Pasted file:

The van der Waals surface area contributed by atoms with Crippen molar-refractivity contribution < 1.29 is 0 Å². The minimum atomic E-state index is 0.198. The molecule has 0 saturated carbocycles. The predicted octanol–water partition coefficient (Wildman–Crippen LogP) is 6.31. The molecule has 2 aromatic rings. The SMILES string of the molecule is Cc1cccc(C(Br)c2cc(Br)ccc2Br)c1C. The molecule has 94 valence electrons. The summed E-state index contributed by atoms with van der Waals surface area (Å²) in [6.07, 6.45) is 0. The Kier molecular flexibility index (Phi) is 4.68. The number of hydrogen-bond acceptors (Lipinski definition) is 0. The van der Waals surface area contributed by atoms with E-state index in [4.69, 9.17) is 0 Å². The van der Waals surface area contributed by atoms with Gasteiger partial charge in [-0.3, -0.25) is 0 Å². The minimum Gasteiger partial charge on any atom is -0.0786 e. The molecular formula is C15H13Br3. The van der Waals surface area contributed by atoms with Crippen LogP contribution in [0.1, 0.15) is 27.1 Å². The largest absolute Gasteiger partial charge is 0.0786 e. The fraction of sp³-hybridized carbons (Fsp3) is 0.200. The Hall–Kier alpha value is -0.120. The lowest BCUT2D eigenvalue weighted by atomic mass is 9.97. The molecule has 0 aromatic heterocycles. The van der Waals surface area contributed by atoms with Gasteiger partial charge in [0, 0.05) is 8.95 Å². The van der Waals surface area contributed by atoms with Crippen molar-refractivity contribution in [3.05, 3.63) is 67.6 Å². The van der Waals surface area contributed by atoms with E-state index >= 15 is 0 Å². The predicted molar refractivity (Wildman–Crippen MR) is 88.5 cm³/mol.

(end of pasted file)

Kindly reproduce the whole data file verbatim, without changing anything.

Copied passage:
The van der Waals surface area contributed by atoms with Crippen molar-refractivity contribution < 1.29 is 0 Å². The minimum atomic E-state index is 0.198. The molecule has 0 saturated carbocycles. The predicted octanol–water partition coefficient (Wildman–Crippen LogP) is 6.31. The molecule has 2 aromatic rings. The SMILES string of the molecule is Cc1cccc(C(Br)c2cc(Br)ccc2Br)c1C. The molecule has 94 valence electrons. The summed E-state index contributed by atoms with van der Waals surface area (Å²) in [6.07, 6.45) is 0. The Kier molecular flexibility index (Phi) is 4.68. The number of hydrogen-bond acceptors (Lipinski definition) is 0. The van der Waals surface area contributed by atoms with E-state index in [4.69, 9.17) is 0 Å². The van der Waals surface area contributed by atoms with Gasteiger partial charge in [-0.3, -0.25) is 0 Å². The minimum Gasteiger partial charge on any atom is -0.0786 e. The molecular formula is C15H13Br3. The van der Waals surface area contributed by atoms with Crippen LogP contribution in [0.1, 0.15) is 27.1 Å². The largest absolute Gasteiger partial charge is 0.0786 e. The fraction of sp³-hybridized carbons (Fsp3) is 0.200. The Hall–Kier alpha value is -0.120. The lowest BCUT2D eigenvalue weighted by atomic mass is 9.97. The molecule has 0 aromatic heterocycles. The van der Waals surface area contributed by atoms with Gasteiger partial charge in [0, 0.05) is 8.95 Å². The van der Waals surface area contributed by atoms with Crippen molar-refractivity contribution in [3.05, 3.63) is 67.6 Å². The van der Waals surface area contributed by atoms with E-state index >= 15 is 0 Å². The predicted molar refractivity (Wildman–Crippen MR) is 88.5 cm³/mol.